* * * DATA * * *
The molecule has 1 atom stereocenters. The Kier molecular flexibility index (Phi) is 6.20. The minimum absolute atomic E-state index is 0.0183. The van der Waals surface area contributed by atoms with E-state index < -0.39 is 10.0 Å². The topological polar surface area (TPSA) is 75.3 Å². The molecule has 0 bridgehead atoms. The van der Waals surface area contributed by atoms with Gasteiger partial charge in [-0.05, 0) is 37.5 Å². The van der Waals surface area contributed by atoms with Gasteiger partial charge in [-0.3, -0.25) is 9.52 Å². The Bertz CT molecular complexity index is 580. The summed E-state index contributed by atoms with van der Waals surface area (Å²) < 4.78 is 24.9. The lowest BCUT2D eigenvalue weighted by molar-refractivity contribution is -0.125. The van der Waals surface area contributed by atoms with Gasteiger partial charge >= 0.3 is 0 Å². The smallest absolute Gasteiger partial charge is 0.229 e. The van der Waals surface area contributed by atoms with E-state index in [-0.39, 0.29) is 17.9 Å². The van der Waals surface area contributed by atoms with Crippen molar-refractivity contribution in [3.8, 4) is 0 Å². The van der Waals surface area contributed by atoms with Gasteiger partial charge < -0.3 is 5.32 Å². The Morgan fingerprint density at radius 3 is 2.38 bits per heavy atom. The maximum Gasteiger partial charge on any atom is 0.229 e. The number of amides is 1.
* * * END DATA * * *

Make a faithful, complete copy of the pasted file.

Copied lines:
The molecule has 1 atom stereocenters. The Kier molecular flexibility index (Phi) is 6.20. The minimum absolute atomic E-state index is 0.0183. The van der Waals surface area contributed by atoms with E-state index < -0.39 is 10.0 Å². The topological polar surface area (TPSA) is 75.3 Å². The molecule has 0 bridgehead atoms. The van der Waals surface area contributed by atoms with Gasteiger partial charge in [-0.05, 0) is 37.5 Å². The van der Waals surface area contributed by atoms with Gasteiger partial charge in [-0.3, -0.25) is 9.52 Å². The Bertz CT molecular complexity index is 580. The summed E-state index contributed by atoms with van der Waals surface area (Å²) < 4.78 is 24.9. The lowest BCUT2D eigenvalue weighted by molar-refractivity contribution is -0.125. The van der Waals surface area contributed by atoms with Gasteiger partial charge >= 0.3 is 0 Å². The smallest absolute Gasteiger partial charge is 0.229 e. The van der Waals surface area contributed by atoms with E-state index in [-0.39, 0.29) is 17.9 Å². The van der Waals surface area contributed by atoms with Crippen molar-refractivity contribution in [3.8, 4) is 0 Å². The van der Waals surface area contributed by atoms with Gasteiger partial charge < -0.3 is 5.32 Å². The Morgan fingerprint density at radius 3 is 2.38 bits per heavy atom. The maximum Gasteiger partial charge on any atom is 0.229 e. The number of amides is 1.